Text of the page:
Ego Integrity versus Despair

EgoIntegrity versus Despair

MilkaKamau

Universityof Texas Arlington

EgoIntegrity versus Despair

InErik Erikson’s psychosocial theory of development, the eighth andfinal stage is . It starts at the age of65 until the end of one’s life. At the onset of old age,individuals are inclined to look back at their life and evaluate thefailures, regrets, and accomplishments. At this point, a personconcludes if their life is meaningful or otherwise.

Accordingto Erickson, integrated individuals find meaning in their lives,process their failures, regrets, and accomplishments as part of lifeand what shaped their character. They can talk about regrets andfailures without being overwhelmed, and they accept any shortcomingsthey had as part of life. Such individuals are proud of theiraccomplishments, which boost their self-esteem (Scott &amp DeBrew,2009). They can explain the main influences that formed theircharacter (Hearn et al., 2012). Besides, they accept the failure toachieve their expectations in life, and they feel contented with theoutcome. Therefore, they tend to surround themselves with family,friends, and community who are happy with their experiences andachievements in life. Furthermore, they are not afraid to face death(Hearn et al., 2012).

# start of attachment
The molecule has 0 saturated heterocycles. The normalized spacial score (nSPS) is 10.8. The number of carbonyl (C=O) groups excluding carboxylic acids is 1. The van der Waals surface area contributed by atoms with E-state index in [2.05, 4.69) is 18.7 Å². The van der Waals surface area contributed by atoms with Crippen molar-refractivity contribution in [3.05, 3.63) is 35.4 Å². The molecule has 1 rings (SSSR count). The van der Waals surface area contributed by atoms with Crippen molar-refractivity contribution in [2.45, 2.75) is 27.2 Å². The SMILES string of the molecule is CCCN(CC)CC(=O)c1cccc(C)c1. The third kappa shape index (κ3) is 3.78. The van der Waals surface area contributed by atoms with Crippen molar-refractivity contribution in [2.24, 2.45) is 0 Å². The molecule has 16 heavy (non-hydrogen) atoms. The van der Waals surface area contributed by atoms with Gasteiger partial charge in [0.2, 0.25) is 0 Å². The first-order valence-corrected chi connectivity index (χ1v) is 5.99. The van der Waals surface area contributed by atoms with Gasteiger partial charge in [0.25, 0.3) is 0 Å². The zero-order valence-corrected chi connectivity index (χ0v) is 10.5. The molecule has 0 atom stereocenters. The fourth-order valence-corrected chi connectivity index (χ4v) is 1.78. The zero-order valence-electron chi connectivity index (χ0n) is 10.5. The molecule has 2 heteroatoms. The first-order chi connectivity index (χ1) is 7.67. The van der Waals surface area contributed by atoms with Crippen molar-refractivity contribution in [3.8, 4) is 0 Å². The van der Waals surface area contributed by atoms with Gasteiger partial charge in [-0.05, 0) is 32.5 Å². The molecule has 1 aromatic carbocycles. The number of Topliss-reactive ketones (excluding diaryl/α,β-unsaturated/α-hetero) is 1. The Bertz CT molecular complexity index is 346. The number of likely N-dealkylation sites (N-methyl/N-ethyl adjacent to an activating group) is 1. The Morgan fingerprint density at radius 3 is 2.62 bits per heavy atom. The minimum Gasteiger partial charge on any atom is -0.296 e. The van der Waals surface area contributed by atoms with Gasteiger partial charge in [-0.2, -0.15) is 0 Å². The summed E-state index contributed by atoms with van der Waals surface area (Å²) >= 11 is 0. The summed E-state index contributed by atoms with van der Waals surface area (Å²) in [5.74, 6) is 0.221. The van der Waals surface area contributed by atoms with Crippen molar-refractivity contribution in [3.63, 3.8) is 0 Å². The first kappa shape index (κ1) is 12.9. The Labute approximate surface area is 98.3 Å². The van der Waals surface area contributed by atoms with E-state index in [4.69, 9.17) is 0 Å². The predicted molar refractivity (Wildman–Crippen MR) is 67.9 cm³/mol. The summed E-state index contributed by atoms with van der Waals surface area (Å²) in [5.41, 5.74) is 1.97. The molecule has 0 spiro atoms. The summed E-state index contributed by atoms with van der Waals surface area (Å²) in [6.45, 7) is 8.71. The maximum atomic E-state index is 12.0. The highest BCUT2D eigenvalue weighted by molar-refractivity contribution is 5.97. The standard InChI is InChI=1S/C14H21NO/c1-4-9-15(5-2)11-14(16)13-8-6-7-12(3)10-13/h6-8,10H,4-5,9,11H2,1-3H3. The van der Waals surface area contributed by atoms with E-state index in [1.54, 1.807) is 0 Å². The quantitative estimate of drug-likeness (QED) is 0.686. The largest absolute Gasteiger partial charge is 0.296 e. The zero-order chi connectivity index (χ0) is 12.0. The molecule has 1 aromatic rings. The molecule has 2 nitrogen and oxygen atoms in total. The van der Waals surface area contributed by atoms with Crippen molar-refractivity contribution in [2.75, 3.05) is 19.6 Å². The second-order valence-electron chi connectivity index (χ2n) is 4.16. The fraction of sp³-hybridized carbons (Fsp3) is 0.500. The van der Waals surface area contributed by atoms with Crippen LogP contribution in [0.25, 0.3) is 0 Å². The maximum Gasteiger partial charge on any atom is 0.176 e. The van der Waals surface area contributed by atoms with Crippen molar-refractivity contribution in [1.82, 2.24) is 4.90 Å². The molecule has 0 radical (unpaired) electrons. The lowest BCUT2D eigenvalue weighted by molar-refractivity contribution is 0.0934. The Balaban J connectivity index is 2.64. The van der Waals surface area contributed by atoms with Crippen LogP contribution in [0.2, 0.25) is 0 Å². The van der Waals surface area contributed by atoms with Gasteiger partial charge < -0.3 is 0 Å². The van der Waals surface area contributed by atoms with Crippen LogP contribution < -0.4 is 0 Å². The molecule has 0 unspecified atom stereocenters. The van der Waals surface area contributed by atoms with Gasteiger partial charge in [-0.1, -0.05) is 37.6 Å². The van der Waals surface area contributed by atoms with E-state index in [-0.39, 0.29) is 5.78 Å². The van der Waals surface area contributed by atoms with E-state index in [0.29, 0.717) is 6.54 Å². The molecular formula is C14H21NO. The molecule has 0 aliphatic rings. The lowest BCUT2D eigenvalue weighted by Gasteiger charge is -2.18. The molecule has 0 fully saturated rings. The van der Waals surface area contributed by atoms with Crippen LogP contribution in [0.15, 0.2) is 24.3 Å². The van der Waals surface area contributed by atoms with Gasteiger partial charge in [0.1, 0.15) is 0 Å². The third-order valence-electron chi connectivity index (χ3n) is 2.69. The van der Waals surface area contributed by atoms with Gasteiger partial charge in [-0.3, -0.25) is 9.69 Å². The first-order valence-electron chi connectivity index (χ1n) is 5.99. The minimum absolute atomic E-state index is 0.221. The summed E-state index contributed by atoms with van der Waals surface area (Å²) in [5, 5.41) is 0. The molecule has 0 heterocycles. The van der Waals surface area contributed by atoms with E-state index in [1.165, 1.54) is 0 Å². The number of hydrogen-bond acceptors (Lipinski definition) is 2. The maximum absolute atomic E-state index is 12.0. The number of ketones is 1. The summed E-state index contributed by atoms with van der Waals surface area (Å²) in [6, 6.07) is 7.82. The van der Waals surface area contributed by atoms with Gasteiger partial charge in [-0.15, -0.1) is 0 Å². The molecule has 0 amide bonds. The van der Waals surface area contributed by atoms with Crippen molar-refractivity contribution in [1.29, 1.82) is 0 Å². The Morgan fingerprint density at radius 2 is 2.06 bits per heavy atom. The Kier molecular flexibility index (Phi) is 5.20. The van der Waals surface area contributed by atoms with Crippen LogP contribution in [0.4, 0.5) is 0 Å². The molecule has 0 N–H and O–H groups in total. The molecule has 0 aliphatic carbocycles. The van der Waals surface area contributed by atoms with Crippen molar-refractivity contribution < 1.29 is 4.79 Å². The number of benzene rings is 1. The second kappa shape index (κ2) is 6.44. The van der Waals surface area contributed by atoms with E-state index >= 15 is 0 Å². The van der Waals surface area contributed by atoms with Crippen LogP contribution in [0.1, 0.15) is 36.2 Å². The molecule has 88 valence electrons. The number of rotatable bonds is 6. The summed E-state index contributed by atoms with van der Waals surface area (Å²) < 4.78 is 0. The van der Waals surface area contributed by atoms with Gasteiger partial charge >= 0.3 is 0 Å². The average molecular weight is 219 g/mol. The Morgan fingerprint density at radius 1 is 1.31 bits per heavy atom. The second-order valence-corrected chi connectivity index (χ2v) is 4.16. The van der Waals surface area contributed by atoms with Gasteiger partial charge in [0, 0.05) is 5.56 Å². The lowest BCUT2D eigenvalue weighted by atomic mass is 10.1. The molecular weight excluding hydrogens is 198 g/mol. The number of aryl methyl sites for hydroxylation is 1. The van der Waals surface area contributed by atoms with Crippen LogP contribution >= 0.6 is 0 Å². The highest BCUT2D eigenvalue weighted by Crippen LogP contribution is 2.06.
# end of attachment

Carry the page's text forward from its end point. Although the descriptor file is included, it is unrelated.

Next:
Onthe other hand, there are those individuals who feel despair whenthey reach their sixties. According to Giblin, despair is theunchallenged acceptance of negativity (2011). Such individuals arenot satisfied with their life and often have many regrets. They feellike they lost many opportunities in life, and this makes them sadand depressed. Other behavioral dispositions include denying theirfailures and regrets, hopelessness, feeling like it is too late tomake anything out of life, and lack of meaning in life. Consequently,their dissatisfaction makes them desperate, afraid to face death, andthey isolate themselves from their friends, family, and thecommunity.

Asa professional nurse, I would encourage older adults to share theirlife experiences from childhood, adolescent, job, and family lifethrough storytelling. By doing so, they would remember theiraccomplishments, difficulties, failures, regrets, which can help themto reframe negative thoughts. Besides, life review among older adultshas been found to improve self-esteem and integrating storytelling asan intervention has been proven beneficial (Scott &amp DeBrew,2009). Hence, helping the older adults feel satisfied with theirachievements and gain self-esteem.

References

Giblin,J. C. (2011). Successful Aging: Choosing Wisdom over Despair. Journalof Psychosocial Nursing and Mental Health Services,49(3), 23. Doi: 10.3928/02793695-20110208-01

Hearn,S., Saulnier, G., Strayer, J., Glenham, M., Koopman, R., &ampMarcia, J. E. (2012). Between Integrity and Despair: Toward ConstructValidation of Erikson’s Eighth Stage. Journalof Adult Development,19(1), 1-20. Doi: 10.1007/s10804-011-9126-y

Scott,K., &amp DeBrew, J. K. (2009). Helping Older Adults Find Meaning andPurpose through Storytelling. Journalof Gerontological Nursing,35(12), 38-43. Doi: 10.3928/00989134-20091103-03